Amelia: And I imagine it’s hard enough to maintain creative work and parenthood under normal circumstances [Abbra: Ah, absolutely], so under circumstances of extreme stage four lockdown and stay at home orders, have you had to adapt your practice, have you had to change your working methodology in order to keep working, or have you carved out space for creative work? [baby moaning]

Abbra: I haven’t really managed to, the only sort of work in an outcome based way that I’ve managed to engage with was the Lieu Journal piece, but I was actually quite sick at the time of creating that as well, which was with a chest infection which was kind of interesting in terms of what I was looking to get out of that piece. 

Amelia: Oh, really interesting, actually I loved listening to that piece and almost half way through you do…  it does become quite difficult for you to maintain your whisper, there’s a moment when…

Abbra: Yeah, my voice cracks and…

Amelia: And you can hear, it becomes really durational and really embodied, and yeah you can hear the struggle.

Abbra: I think, yeah, the breathing, the decision to record that with the voice kind of put to the side was really practical, as far as where I was at, but it obviously had such a resonance with the work. That work was quite intensive to make, but it was really important for me to have that process embedded in that time. Where it felt like everything else had been pushed to the side, out of necessity of not having time and space. It’s a very dense work, I think there were a lot of parts to bring into a cohesive sort of narrative. 

[walking sounds fading]

Abbra: [whispered and pre-recorded] Inhale, and raise your arms, above your head. Apply a small amount of tea tree oil to the tip of a cotton ball. All arrangements require pain. Hold the cotton ball up to the opening of your mouth so that your breath might catch its oil and become dry, brittle, might shrink. Is not the acquisition of speech based on the ability to fit the words in one’s mouth, to push the lips this way and that, shaping breath into particular forms. Slowly, peel your breathing away from its body, so that it becomes a tender outlier draped on the floor. Look over at your sculpted breath skin, attend to it daily. Think about what it means to de-nature, to render something so alive. Antibacterial, antifungal. Are you now, analgesic? Antiviral?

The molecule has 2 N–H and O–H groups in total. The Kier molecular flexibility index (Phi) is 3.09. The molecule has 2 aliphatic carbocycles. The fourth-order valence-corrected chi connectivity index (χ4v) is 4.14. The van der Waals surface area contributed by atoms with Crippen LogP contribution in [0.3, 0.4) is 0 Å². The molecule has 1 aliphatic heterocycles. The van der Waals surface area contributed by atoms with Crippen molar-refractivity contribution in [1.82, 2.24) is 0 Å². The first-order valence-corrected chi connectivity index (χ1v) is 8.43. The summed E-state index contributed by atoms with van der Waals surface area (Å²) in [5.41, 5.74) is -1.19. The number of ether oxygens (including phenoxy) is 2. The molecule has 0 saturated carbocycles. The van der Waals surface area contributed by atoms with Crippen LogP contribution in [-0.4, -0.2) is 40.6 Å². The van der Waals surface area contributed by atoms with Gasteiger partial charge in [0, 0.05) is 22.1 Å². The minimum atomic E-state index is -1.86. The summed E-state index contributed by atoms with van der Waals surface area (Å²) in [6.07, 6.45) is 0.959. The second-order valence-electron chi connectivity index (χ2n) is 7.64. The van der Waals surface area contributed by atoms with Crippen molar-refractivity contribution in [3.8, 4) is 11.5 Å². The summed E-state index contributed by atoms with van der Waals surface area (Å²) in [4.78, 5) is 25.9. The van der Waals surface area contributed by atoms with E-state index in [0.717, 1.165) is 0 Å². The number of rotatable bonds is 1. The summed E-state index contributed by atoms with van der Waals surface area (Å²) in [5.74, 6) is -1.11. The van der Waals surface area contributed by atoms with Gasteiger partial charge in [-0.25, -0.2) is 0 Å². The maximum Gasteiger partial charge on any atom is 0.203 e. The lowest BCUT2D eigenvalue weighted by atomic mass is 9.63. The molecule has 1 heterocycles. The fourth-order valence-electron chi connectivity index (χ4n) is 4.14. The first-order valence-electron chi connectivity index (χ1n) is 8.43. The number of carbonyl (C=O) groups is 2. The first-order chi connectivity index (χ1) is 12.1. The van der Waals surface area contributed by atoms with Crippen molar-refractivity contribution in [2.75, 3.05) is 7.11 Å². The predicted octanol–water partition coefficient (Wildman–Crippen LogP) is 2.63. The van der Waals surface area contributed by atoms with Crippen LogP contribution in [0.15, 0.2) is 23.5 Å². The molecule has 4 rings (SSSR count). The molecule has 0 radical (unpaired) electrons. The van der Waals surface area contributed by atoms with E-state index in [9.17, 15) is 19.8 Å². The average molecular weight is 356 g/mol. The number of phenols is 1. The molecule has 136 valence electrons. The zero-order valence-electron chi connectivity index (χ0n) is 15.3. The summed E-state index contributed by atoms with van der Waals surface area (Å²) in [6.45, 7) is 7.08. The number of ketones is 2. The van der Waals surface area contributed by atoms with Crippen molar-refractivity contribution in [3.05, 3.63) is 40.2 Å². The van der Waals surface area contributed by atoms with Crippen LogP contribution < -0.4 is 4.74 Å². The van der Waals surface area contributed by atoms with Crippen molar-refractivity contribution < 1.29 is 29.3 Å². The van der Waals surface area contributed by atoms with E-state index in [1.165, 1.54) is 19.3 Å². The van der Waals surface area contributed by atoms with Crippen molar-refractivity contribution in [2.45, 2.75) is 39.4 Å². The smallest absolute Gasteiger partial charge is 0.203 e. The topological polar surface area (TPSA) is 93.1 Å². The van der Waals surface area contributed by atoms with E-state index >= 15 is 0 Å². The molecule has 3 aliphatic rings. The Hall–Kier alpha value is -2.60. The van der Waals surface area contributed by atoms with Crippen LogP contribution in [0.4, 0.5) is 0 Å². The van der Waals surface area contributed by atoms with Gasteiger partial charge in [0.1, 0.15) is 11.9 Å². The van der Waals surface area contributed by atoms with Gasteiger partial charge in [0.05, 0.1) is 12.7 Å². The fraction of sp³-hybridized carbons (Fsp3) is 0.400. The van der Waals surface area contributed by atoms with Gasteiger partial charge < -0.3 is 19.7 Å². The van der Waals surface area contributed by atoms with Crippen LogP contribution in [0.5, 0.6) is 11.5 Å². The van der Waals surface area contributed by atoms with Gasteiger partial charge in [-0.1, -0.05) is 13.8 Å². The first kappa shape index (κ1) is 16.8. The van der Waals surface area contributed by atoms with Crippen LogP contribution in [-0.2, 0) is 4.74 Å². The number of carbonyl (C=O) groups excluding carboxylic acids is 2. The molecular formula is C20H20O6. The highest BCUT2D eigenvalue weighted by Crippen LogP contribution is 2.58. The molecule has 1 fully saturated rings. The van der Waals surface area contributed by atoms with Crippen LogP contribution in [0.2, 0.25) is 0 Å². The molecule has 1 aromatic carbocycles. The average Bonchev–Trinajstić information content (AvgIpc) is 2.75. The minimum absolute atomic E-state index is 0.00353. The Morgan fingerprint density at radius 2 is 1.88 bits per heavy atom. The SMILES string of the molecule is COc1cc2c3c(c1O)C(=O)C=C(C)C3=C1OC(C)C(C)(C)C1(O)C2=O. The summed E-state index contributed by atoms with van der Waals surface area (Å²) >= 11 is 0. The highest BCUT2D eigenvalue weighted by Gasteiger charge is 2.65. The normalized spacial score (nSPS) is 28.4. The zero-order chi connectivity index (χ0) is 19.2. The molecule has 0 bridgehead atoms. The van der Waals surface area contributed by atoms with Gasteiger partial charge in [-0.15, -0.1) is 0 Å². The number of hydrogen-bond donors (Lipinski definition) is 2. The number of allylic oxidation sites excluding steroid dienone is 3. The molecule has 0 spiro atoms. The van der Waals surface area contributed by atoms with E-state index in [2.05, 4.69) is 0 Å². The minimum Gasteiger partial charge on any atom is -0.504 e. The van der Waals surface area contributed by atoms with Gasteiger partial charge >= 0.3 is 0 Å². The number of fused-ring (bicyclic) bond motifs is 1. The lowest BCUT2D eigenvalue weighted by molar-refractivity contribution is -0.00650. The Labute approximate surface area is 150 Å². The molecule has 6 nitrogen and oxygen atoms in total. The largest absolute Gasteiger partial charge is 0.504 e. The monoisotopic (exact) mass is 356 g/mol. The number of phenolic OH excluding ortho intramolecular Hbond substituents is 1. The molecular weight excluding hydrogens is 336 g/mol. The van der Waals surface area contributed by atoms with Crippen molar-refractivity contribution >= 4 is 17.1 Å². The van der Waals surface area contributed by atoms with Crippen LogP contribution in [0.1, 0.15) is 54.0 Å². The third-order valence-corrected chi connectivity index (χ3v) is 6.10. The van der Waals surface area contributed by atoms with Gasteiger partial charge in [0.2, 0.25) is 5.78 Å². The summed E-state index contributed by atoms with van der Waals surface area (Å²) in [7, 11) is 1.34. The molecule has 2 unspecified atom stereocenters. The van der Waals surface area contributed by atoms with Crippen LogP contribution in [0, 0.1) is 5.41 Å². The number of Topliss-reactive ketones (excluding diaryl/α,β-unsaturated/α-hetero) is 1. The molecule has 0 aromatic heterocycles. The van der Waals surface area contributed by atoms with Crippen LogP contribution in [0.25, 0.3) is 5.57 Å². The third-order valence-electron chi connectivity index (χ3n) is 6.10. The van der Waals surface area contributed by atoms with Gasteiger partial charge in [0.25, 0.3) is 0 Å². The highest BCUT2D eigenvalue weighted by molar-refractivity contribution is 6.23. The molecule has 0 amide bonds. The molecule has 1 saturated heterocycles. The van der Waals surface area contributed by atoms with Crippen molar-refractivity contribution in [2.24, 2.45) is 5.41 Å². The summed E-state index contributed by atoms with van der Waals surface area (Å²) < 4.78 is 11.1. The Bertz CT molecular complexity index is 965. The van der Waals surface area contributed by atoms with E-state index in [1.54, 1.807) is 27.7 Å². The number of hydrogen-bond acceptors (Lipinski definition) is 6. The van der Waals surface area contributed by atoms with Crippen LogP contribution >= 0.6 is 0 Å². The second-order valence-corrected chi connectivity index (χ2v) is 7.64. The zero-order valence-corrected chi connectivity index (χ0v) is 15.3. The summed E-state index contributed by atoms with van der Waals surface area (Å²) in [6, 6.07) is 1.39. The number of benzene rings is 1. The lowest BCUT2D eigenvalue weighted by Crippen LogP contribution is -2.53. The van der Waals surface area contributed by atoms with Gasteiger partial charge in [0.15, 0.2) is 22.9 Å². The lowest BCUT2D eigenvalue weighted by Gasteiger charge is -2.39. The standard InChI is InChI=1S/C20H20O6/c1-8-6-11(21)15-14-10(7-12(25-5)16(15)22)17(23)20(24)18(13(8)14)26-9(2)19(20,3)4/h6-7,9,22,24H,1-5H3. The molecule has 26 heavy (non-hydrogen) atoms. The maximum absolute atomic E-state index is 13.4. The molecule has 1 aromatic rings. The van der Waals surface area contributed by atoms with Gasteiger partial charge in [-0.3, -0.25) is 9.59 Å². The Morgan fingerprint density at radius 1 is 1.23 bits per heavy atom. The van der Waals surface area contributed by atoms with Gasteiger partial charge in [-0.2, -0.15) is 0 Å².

Amelia: [baby moaning throughout] Two things I want to bring up about that work, one is this kind of idea of collage, of borrowed words. It made me think of another metaphor that I’ve read in your writing about composting, and this reusing, recycling, layering, gestating. What drew you to using other people’s words in that piece?

[baby moaning]

Abbra: I’ve been thinking about relationality to others. I think it was really cemented in having children that I’m not biologically connected to. I’ve started thinking a lot about affinity, as opposed to genealogy, in the case of my kinship structures. But the bringing in of so many other voices at the time of what we were dealing with — the Black Lives Matter movement, compounded with Covid — and this sort of endemic breathlessness that was happening, tt just felt like the point of resuscitation for that work needed to be collective. I think it very much works into the composting, the frugality, aspect as well. [using the words of others] was a necessity.

Amelia: I love that. And to hear that metaphor extended to writing is really interesting. Are there [different] ways that you think about your artistic practice as well as your writing practice? Well I suppose the Lieu Journal piece really is sitting between the two, is that how you see it?

Abbra: That [piece] was a new trajectory for me which I think was very much responding to the moment, but intuitively it brought in a lot of those methodologies that I feel like have been coming through my writing and engaging with other people’s work more so than my own practice, in terms of making. But I think it’s very much created this new trajectory as far as future work, I have a couple of shows next year, and it’s very much embedded in thinking about those shows from that perspective.

Amelia: Are they using that same methodology of borrowing words, and collective positionality?

Abbra: Yeah, again I think coming back to the affinity, there’s one show coming up which will be almost sort of posing a mythopoetic of a family story, but very much using sound as a through line for human relations.